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Key changes to back more crops likely

Key changes to back more crops likely
NEW DELHI: In a big shift in the food security policy, the government is set to include crops other than wheat and rice that are now more in demand due to higher incomes and changing nutritional requirements. This will mean greater production of crops such as pulses, subsidy for fertilisers for other crops and incentivising farmers to diversify the crop basket.

The Niti Aayog could drive the change in food security policies, in line with the government’s longterm vision for the sector, a senior government official told ET.

“We need to look at the food security policy in a more robust manner as the vision of doubling farmers’ income is not possible unless we address the long-term challenges to the sector,” the official said on condition of anonymity.

According to the official, the biggest challenge in the agriculture sector is how to improve food and nutrition security in a way that caters to the changing requirements and preferences of the people. “We have distorted the market by protecting wheat and rice over the last several years.

However, now Indians are no longer interested in consuming just wheat and rice and instead looking out for a more nutritional diet, including pulses. This would require changes in existing policies, which have so far focused on subsidising just wheat and rice, so as to be able to increase the production of other crops, besides incentivising farmers to diversify into other crop production,” the official added.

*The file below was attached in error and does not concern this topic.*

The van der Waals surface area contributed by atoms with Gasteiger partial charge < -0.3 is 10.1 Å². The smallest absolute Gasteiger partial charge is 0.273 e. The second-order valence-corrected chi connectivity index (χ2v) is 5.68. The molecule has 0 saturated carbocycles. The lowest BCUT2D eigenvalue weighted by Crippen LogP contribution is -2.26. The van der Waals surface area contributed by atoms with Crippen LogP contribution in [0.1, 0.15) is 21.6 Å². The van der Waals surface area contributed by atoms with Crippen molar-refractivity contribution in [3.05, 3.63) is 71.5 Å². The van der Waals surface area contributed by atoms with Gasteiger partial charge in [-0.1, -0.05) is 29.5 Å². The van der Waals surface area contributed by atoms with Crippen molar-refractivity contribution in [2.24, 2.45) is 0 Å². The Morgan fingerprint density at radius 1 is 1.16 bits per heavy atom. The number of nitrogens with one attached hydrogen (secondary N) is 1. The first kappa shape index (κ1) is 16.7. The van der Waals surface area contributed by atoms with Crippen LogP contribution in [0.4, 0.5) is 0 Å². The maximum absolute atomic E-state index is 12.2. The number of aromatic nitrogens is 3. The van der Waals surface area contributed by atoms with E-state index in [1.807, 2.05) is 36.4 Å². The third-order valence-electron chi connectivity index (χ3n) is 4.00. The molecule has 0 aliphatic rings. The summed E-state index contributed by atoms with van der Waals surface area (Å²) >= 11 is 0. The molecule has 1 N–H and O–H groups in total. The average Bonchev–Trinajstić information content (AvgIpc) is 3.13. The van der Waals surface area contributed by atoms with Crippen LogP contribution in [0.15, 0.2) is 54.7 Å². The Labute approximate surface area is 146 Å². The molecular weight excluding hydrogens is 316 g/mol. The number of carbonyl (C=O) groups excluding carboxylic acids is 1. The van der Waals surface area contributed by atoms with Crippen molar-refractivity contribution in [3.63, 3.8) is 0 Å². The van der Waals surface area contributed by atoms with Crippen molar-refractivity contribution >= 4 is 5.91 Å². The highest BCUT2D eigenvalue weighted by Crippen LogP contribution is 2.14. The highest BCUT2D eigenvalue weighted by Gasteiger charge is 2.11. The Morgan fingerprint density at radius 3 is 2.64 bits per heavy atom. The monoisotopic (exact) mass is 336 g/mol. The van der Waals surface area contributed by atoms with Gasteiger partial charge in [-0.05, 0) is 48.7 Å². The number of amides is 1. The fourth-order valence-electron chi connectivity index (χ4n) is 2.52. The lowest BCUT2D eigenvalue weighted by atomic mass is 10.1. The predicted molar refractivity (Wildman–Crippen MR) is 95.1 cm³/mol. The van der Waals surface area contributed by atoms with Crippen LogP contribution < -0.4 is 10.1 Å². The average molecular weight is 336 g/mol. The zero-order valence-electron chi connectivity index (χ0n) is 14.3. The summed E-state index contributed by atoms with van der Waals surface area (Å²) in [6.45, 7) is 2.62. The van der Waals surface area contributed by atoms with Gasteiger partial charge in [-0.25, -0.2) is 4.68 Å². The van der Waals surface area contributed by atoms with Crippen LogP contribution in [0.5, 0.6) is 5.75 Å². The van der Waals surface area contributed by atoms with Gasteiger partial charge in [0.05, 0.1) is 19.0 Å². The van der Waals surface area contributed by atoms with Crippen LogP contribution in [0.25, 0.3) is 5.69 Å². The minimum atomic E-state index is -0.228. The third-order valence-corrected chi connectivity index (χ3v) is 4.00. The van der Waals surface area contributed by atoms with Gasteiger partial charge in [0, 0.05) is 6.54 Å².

The National Food Security Act has been implemented in all states and Union Territories, entitling 81.34 crore people to get wheat at Rs 2/kg and rice at Rs 3/kg. India’s produced 104.3 million tonnes of rice and 93.5 million tonnes of wheat in the year ended March 2016, according to agriculture ministry’s estimates in August.

Production of pulses was estimated at 16.5 million tonnes. Niti Aayog, the government’s think-tank, is preparing a 15-year vision document that would replace the five-year plans of the erstwhile Planning Commission. The first draft of the vision document, which will kick in from the next financial year when the 12th five-year plan ends in March 2017, is expected to be out shortly.

“Agriculture policies and practices needs to be changed to ensure sustainable use of natural resources, addressing the issue of climate change and aligning our policy objectives to the promotion, growth and welfare of farmers,” the official said.

Besides the 15-year vision document that would outline the approach towards defence and internal security for the first time, Niti Aayog would also come out with a seven-year strategy paper to guide the government’s development work till 2030 and a three-year action plan for better monitoring.






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